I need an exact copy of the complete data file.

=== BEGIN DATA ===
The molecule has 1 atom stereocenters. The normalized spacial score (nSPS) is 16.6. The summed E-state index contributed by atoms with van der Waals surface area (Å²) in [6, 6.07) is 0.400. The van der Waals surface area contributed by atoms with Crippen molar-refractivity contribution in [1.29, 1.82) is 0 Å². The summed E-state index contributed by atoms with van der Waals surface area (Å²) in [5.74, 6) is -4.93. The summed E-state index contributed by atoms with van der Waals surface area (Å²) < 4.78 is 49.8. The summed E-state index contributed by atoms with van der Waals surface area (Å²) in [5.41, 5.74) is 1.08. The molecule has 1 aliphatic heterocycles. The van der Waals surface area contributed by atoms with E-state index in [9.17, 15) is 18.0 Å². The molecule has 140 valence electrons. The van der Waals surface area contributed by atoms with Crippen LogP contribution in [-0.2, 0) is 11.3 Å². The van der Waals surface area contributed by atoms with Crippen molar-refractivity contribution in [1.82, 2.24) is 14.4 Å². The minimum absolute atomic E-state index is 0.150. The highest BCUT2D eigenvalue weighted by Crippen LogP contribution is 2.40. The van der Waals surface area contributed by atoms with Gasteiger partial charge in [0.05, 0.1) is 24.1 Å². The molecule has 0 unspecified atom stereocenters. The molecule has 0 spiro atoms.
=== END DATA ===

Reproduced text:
The molecule has 1 atom stereocenters. The normalized spacial score (nSPS) is 16.6. The summed E-state index contributed by atoms with van der Waals surface area (Å²) in [6, 6.07) is 0.400. The van der Waals surface area contributed by atoms with Crippen molar-refractivity contribution in [1.29, 1.82) is 0 Å². The summed E-state index contributed by atoms with van der Waals surface area (Å²) in [5.74, 6) is -4.93. The summed E-state index contributed by atoms with van der Waals surface area (Å²) < 4.78 is 49.8. The summed E-state index contributed by atoms with van der Waals surface area (Å²) in [5.41, 5.74) is 1.08. The molecule has 1 aliphatic heterocycles. The van der Waals surface area contributed by atoms with E-state index in [9.17, 15) is 18.0 Å². The molecule has 140 valence electrons. The van der Waals surface area contributed by atoms with Crippen LogP contribution in [-0.2, 0) is 11.3 Å². The van der Waals surface area contributed by atoms with Crippen molar-refractivity contribution in [1.82, 2.24) is 14.4 Å². The minimum absolute atomic E-state index is 0.150. The highest BCUT2D eigenvalue weighted by Crippen LogP contribution is 2.40. The van der Waals surface area contributed by atoms with Gasteiger partial charge in [0.05, 0.1) is 24.1 Å². The molecule has 0 unspecified atom stereocenters. The molecule has 0 spiro atoms.